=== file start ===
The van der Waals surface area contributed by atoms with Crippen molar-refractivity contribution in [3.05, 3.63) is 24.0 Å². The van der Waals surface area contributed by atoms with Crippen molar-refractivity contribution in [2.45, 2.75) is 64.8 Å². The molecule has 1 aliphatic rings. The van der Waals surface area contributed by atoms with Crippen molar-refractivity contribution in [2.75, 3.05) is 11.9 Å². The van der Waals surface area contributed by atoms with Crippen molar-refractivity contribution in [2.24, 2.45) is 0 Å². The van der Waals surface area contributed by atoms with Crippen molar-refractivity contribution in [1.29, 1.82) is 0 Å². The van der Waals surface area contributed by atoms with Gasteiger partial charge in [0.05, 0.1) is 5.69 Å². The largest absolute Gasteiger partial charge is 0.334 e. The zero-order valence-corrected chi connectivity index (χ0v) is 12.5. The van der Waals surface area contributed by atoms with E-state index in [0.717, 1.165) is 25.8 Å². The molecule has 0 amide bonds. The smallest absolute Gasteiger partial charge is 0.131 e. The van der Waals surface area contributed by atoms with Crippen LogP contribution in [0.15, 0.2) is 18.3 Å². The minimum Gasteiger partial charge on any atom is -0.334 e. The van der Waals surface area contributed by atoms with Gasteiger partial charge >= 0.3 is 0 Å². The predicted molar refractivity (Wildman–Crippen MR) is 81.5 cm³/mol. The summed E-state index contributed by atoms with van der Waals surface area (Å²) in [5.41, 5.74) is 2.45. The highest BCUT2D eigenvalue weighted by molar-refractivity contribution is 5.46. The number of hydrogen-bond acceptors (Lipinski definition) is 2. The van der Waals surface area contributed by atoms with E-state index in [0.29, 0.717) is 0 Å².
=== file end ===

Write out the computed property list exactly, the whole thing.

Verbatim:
The van der Waals surface area contributed by atoms with Crippen molar-refractivity contribution in [3.05, 3.63) is 24.0 Å². The van der Waals surface area contributed by atoms with Crippen molar-refractivity contribution in [2.45, 2.75) is 64.8 Å². The molecule has 1 aliphatic rings. The van der Waals surface area contributed by atoms with Crippen molar-refractivity contribution in [2.75, 3.05) is 11.9 Å². The van der Waals surface area contributed by atoms with Crippen molar-refractivity contribution in [2.24, 2.45) is 0 Å². The van der Waals surface area contributed by atoms with Crippen molar-refractivity contribution in [1.29, 1.82) is 0 Å². The van der Waals surface area contributed by atoms with Gasteiger partial charge in [0.05, 0.1) is 5.69 Å². The largest absolute Gasteiger partial charge is 0.334 e. The zero-order valence-corrected chi connectivity index (χ0v) is 12.5. The van der Waals surface area contributed by atoms with E-state index in [0.717, 1.165) is 25.8 Å². The molecule has 0 amide bonds. The smallest absolute Gasteiger partial charge is 0.131 e. The van der Waals surface area contributed by atoms with Crippen LogP contribution in [0.15, 0.2) is 18.3 Å². The minimum Gasteiger partial charge on any atom is -0.334 e. The van der Waals surface area contributed by atoms with Gasteiger partial charge >= 0.3 is 0 Å². The predicted molar refractivity (Wildman–Crippen MR) is 81.5 cm³/mol. The summed E-state index contributed by atoms with van der Waals surface area (Å²) in [5.41, 5.74) is 2.45. The highest BCUT2D eigenvalue weighted by molar-refractivity contribution is 5.46. The number of hydrogen-bond acceptors (Lipinski definition) is 2. The van der Waals surface area contributed by atoms with E-state index in [0.29, 0.717) is 0 Å².